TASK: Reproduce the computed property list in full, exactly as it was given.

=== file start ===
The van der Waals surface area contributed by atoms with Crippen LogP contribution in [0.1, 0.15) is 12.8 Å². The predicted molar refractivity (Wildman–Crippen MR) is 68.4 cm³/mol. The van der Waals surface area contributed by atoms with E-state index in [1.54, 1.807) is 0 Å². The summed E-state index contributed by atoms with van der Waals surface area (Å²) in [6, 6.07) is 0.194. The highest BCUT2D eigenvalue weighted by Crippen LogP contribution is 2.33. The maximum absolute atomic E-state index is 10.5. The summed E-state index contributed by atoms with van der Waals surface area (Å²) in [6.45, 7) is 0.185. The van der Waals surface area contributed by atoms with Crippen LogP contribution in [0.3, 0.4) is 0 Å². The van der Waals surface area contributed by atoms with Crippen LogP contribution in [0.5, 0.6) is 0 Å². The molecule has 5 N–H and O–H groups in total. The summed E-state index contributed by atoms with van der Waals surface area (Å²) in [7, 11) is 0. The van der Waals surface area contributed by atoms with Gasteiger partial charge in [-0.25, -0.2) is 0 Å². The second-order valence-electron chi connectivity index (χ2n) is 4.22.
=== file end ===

The van der Waals surface area contributed by atoms with Crippen LogP contribution in [0.1, 0.15) is 12.8 Å². The predicted molar refractivity (Wildman–Crippen MR) is 68.4 cm³/mol. The van der Waals surface area contributed by atoms with E-state index in [1.54, 1.807) is 0 Å². The summed E-state index contributed by atoms with van der Waals surface area (Å²) in [6, 6.07) is 0.194. The highest BCUT2D eigenvalue weighted by Crippen LogP contribution is 2.33. The maximum absolute atomic E-state index is 10.5. The summed E-state index contributed by atoms with van der Waals surface area (Å²) in [6.45, 7) is 0.185. The van der Waals surface area contributed by atoms with Crippen LogP contribution in [0.3, 0.4) is 0 Å². The van der Waals surface area contributed by atoms with Crippen LogP contribution in [0.5, 0.6) is 0 Å². The molecule has 5 N–H and O–H groups in total. The summed E-state index contributed by atoms with van der Waals surface area (Å²) in [7, 11) is 0. The van der Waals surface area contributed by atoms with Gasteiger partial charge in [-0.25, -0.2) is 0 Å². The second-order valence-electron chi connectivity index (χ2n) is 4.22.